Oh loyal readers, how I thank thee for thine patience during my unfortunate hiatus.
Purplethink.com is back, and I hope to publish 1-2 times weekly as I did before.
Latest addition for your enjoyment is below:http://www.PurpleThink.com
It's Not About Imus
"Our moment was taken away."
- Heather Zurich, Rutgers Basketball Player
Sometimes I think we PurpleThinkers are on a permanent acid trip because things that appear so clearly to us are lost on the public at large.
Shock jock Don Imus took a joke "way too far" on April 4, 2007. He called the Rutgers basketball team a bunch of "nappy-headed hos." Wow! This is obviously in very bad taste and nobody in their right mind would condone this behavior.
NBC and CBS were right to suspend Imus and further action should at least be considered. Many in the African-American leadership, including Al Sharpton and Jesse Jackson are calling for Imus to be fired. Interesting.
Regardless of how this plays out for Don Imus, it's a very sad tale. However, most sad is how those self-appointed leaders of African-American community continue to reinforce a culture of dependence among the Black population.
There is no way that an idiot like Don Imus is capable of taking away the extraordinary accomplishments of the Rutgers Women's Basketball team this year. As an underdog, they took the Big East championship and shocked all the b-ball pundits by playing for the national championship. The only way that the 14th ranked radio personality in the country, with a limited audience and even more limited credibility could take anything away from these women is if they let it happen.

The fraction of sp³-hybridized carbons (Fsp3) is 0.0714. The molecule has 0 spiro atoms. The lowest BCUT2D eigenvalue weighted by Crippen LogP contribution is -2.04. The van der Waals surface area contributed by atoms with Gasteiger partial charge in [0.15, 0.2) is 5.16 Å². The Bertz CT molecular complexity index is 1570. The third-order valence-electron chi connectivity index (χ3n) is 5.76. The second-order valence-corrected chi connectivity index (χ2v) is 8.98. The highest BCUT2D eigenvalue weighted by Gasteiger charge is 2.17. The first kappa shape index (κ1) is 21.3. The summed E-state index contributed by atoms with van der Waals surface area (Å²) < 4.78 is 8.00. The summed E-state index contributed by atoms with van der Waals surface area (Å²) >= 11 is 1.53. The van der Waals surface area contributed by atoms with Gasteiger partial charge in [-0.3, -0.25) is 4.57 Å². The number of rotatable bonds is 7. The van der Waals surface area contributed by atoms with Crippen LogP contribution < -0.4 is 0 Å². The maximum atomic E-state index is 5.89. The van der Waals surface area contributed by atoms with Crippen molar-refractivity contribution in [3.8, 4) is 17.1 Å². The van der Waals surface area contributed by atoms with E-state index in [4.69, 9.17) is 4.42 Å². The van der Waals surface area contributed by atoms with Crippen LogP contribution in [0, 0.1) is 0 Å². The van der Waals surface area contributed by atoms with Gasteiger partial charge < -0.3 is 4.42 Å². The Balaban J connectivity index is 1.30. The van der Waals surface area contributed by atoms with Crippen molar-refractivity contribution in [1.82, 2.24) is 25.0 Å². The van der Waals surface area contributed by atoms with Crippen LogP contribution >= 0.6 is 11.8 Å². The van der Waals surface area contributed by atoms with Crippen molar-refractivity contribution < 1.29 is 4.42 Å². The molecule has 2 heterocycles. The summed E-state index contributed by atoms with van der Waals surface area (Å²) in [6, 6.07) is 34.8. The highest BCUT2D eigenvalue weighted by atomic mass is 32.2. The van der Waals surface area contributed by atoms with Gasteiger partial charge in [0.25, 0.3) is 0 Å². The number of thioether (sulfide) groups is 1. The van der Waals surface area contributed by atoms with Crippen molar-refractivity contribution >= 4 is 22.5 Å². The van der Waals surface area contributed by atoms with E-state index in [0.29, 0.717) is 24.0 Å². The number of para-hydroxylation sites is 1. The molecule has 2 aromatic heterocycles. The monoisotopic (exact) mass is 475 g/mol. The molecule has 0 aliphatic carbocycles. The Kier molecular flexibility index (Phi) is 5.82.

By holding a 45-minute teleconference and making statements like, "we'd just like to express our great hurt," and "we were stripped of this moment" the Rutgers basketball team grants Don Imus authority over their lives that he otherwise wouldn't have had.
Then came the big whammy. Junior Matee Ajavon said "I think this has scarred me for life." Amazing! That a relatively obscure radio host that had never met any of these women can scar them for life with an off-hand comment is absolutely astonishing to me.
Nevermind the Black comedians and rap stars that make a living using language far more demeaning and violent to Black women. Guess Matee never heard these recordings. Or perhaps Al and Jesse just have never drawn her attention to these "artists." That's a good thing given Matee's obviously fragile state of being.
Of course, I see this for what it is -- melodramatic nonsense spurred-on by those who would profit from further racial division. I'm sure Matee and her entire team are strong, self-reliant, intelligent women deserving of everyone's respect. Shame they do such damage to themselves and young African-American girls that look to them as role models.
This in no way excuses Don Imus, nor is to suggest that the comments should be ignored. Rather, it should be met with simple calls for accountability - the end. Imagine the power in a simple statement from the Rutgers team stating,
"Our accomplishments speak for themselves. We are above this irrelevant nonsense and decline to lend further credence to this story. It says nothing about us and plenty about Don Imus. We simply recommend NBC, CBS, and their sponsors seriously look at the character of those with whom they choose to do business."
Powerful indeed -- class befitting the true character of this team.
Marching on Chicago and holding tearful press conferences further embeds into the African-American consciousness that Blacks can never succeed and be accountable for their own future because there are idiots out there.
Guess what? There will always be idiots out there!